Having worked in indirect tax for over 25 years, I am well aware of the importance of not simply accepting HMRC’s viewpoint without a reasonable challenge. I regularly deal with taxpayers in dispute with HMRC. On many occasions, the quality of HMRC’s work is poor, with officers not taking the time to explain their concerns to taxpayers. Frequently, the officer finishes the visit without advising that there are any issues only for an assessment and penalty to drop through the post. Importantly, when placed under close scrutiny, HMRC’s position often does not hold up.
This was illustrated very clearly in the recent First Tier Tribunal decision in Gekko & Company Ltd v HMRC (TC06029).
This case related to an appeal against VAT of £69 (sixty-nine pounds) and three penalties of £780, £8.85 (eight pounds eighty-five pence) and £10.35 (ten pounds thirty five pence). The values were so small, the Tribunal stated “We have put the amounts in words in the last paragraph to make it clear that there is no typographical error in setting out the amounts in dispute. This decision is a great deal longer than we would ordinarily write in a case involving such small amounts: this is because there are a number of disturbing features about the way the case has been conducted by the respondents (HMRC)."
The appellant was a property developer who, in the opinion of HMRC, had made a number of errors on their VAT return. The largest error related to VAT of £5,200 which was not declared in relation to the sale of an opted property. The error was identified by the company’s advisers and subsequently corrected on a later return, albeit not the first available return after the error was spotted. The other areas related to VAT recovered on motor fuel (£88) and expenses which HMRC did not consider were business expenses (£59).
When it came to the application of penalties, HMRC treated the first error as “deliberate” as the error was not corrected immediately. However, HMRC treated the disclosure of the error as “unprompted”. The other two errors were categorised as “careless” and “prompted”. In each case, to reflect the assistance of the taxpayer, the maximum available reduction was allowed by HMRC. However, this still resulted in a penalty rate of 20% being applied to the first error and 15% to the other errors. The taxpayer requested a review of the officer’s decision and the review officer agreed that the officer should reconsider the categorisation of the behaviour in relation to the first error as deliberate. HMRC amended the penalty to careless, which taken with an unprompted status would have led to the penalty being reduced to zero, and given the value still at stake in relation to the other matters, would have led to HMRC not pursuing the position to appeal. However, without alerting the taxpayer to the change, HMRC also amended the categorisation of the disclosure to “prompted” which meant that a 15% penalty was still applied, allowing the matter to be pursued further.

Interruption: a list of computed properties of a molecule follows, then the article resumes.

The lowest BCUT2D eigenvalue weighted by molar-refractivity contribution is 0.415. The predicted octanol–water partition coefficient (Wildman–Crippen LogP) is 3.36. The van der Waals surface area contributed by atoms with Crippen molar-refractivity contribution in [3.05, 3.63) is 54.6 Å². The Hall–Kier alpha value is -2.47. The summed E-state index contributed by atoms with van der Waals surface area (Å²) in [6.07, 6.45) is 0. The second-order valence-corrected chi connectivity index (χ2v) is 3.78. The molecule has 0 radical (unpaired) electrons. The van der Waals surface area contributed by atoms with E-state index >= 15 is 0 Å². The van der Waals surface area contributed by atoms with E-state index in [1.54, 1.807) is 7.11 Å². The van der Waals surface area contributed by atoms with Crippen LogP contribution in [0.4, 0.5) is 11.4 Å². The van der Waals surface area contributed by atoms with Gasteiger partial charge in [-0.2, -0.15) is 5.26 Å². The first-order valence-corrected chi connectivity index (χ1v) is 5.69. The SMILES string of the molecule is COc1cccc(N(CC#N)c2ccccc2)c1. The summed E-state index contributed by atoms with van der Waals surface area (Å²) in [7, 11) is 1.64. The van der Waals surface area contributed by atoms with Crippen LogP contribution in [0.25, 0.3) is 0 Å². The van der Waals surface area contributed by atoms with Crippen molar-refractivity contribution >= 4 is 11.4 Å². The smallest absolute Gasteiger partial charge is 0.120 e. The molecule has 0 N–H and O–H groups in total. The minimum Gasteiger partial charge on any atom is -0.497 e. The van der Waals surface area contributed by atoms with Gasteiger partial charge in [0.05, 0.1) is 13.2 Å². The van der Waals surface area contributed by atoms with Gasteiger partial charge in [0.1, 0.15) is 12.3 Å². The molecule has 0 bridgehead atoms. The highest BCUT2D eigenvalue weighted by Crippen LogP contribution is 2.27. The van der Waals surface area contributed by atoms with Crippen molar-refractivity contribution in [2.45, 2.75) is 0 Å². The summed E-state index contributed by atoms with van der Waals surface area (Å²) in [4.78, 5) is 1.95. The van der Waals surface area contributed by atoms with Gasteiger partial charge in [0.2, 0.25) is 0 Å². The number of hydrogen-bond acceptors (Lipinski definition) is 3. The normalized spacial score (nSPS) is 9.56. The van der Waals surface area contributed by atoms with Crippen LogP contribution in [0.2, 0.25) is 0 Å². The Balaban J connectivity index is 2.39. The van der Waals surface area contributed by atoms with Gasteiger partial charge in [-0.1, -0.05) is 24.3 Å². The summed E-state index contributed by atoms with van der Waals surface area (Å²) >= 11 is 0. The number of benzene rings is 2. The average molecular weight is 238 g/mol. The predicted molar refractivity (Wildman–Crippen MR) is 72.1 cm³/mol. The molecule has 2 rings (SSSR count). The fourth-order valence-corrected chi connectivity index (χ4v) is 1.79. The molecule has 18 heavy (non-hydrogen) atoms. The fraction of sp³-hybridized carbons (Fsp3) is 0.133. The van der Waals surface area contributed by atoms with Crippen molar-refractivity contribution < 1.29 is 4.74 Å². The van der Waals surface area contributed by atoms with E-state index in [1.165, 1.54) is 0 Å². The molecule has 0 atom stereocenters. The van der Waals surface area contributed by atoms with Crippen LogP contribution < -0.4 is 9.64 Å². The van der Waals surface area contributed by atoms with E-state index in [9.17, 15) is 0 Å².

Throughout the decision, the Tribunal judge is scathing in his assessment of how HMRC has handled this case. In particular, the reason for the change to “prompted” given by the officer when challenged by the taxpayer was singled out for specific criticism. The decision states “(the officer’s) explanation is simply wrong. It is more than that: it is inexplicable…”. In an unusual move for a standard case at the First Tier Tribunal, the Tribunal also awarded costs against HMRC. In reaching this decision, the Tribunal held that “a party or their representative has acted unreasonably in bringing, defending or conducting the proceedings”. The Tribunal stated:
“We consider, having thought about this long and hard, that there are two possible explanations for this volte face. One is that there was incompetence on a grand scale. The other is that there was a deliberate decision to keep the dispute alive, when on the basis of the reviewing officer’s remarks it would have been discontinued, by seeking to revisit the “prompted” issue. The facts that have caused us not to dismiss this possibility include the minimal information about the change with no explanation and the hopelessly muddled response with its spurious justification that (the officer) sent when the appellant spotted the change.”
The Gekko case is an extreme example of HMRC’s processes breaking down. However, it is a useful reminder that when you receive an assessment, surcharge or penalty from HMRC, you should not simply accept it. It is always best to request a review by a VAT specialist as there are often strong grounds to challenge HMRC’s decision.
If you have recently received a VAT assessment from HMRC that you are unsure of, or if would like any further information, please contact Alistair Duncan, Director (email@example.com) or your usual AAB contact.